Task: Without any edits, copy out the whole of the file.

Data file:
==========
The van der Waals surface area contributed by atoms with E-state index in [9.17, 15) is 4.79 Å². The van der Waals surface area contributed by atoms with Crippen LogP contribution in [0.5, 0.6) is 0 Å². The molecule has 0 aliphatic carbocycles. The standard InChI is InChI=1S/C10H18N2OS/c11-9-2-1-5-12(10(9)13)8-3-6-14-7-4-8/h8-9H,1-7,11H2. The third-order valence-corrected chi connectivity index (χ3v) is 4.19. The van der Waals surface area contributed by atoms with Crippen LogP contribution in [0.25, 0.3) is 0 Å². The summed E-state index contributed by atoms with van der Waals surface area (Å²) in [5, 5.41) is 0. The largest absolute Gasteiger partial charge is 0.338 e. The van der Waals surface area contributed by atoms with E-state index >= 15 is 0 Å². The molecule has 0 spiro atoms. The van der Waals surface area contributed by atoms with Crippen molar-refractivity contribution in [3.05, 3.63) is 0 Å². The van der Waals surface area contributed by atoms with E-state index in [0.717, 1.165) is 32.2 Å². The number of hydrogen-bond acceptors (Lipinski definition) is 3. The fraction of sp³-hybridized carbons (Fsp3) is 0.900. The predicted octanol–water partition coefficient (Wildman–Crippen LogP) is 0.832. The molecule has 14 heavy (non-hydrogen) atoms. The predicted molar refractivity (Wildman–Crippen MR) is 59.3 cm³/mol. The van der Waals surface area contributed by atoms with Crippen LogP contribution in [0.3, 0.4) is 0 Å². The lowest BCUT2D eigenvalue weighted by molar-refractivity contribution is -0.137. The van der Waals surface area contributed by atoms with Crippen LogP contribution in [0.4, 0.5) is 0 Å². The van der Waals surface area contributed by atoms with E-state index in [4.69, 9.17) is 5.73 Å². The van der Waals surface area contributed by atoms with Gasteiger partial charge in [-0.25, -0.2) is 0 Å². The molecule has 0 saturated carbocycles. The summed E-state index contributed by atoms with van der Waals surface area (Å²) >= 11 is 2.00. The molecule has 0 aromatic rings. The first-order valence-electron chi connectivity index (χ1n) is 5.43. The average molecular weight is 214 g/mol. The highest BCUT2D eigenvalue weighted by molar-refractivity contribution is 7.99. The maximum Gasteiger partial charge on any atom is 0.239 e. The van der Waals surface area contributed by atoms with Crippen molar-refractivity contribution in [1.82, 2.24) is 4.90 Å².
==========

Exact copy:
The van der Waals surface area contributed by atoms with E-state index in [9.17, 15) is 4.79 Å². The van der Waals surface area contributed by atoms with Crippen LogP contribution in [0.5, 0.6) is 0 Å². The molecule has 0 aliphatic carbocycles. The standard InChI is InChI=1S/C10H18N2OS/c11-9-2-1-5-12(10(9)13)8-3-6-14-7-4-8/h8-9H,1-7,11H2. The third-order valence-corrected chi connectivity index (χ3v) is 4.19. The van der Waals surface area contributed by atoms with Crippen LogP contribution in [0.25, 0.3) is 0 Å². The summed E-state index contributed by atoms with van der Waals surface area (Å²) in [5, 5.41) is 0. The largest absolute Gasteiger partial charge is 0.338 e. The van der Waals surface area contributed by atoms with E-state index >= 15 is 0 Å². The molecule has 0 spiro atoms. The van der Waals surface area contributed by atoms with Crippen molar-refractivity contribution in [3.05, 3.63) is 0 Å². The van der Waals surface area contributed by atoms with E-state index in [0.717, 1.165) is 32.2 Å². The number of hydrogen-bond acceptors (Lipinski definition) is 3. The fraction of sp³-hybridized carbons (Fsp3) is 0.900. The predicted octanol–water partition coefficient (Wildman–Crippen LogP) is 0.832. The molecule has 14 heavy (non-hydrogen) atoms. The predicted molar refractivity (Wildman–Crippen MR) is 59.3 cm³/mol. The van der Waals surface area contributed by atoms with Crippen LogP contribution in [0.3, 0.4) is 0 Å². The lowest BCUT2D eigenvalue weighted by molar-refractivity contribution is -0.137. The van der Waals surface area contributed by atoms with Crippen LogP contribution in [0.4, 0.5) is 0 Å². The van der Waals surface area contributed by atoms with E-state index in [4.69, 9.17) is 5.73 Å². The van der Waals surface area contributed by atoms with Gasteiger partial charge in [-0.25, -0.2) is 0 Å². The molecule has 0 saturated carbocycles. The summed E-state index contributed by atoms with van der Waals surface area (Å²) >= 11 is 2.00. The molecule has 0 aromatic rings. The first-order valence-electron chi connectivity index (χ1n) is 5.43. The average molecular weight is 214 g/mol. The highest BCUT2D eigenvalue weighted by molar-refractivity contribution is 7.99. The maximum Gasteiger partial charge on any atom is 0.239 e. The van der Waals surface area contributed by atoms with Crippen molar-refractivity contribution in [1.82, 2.24) is 4.90 Å².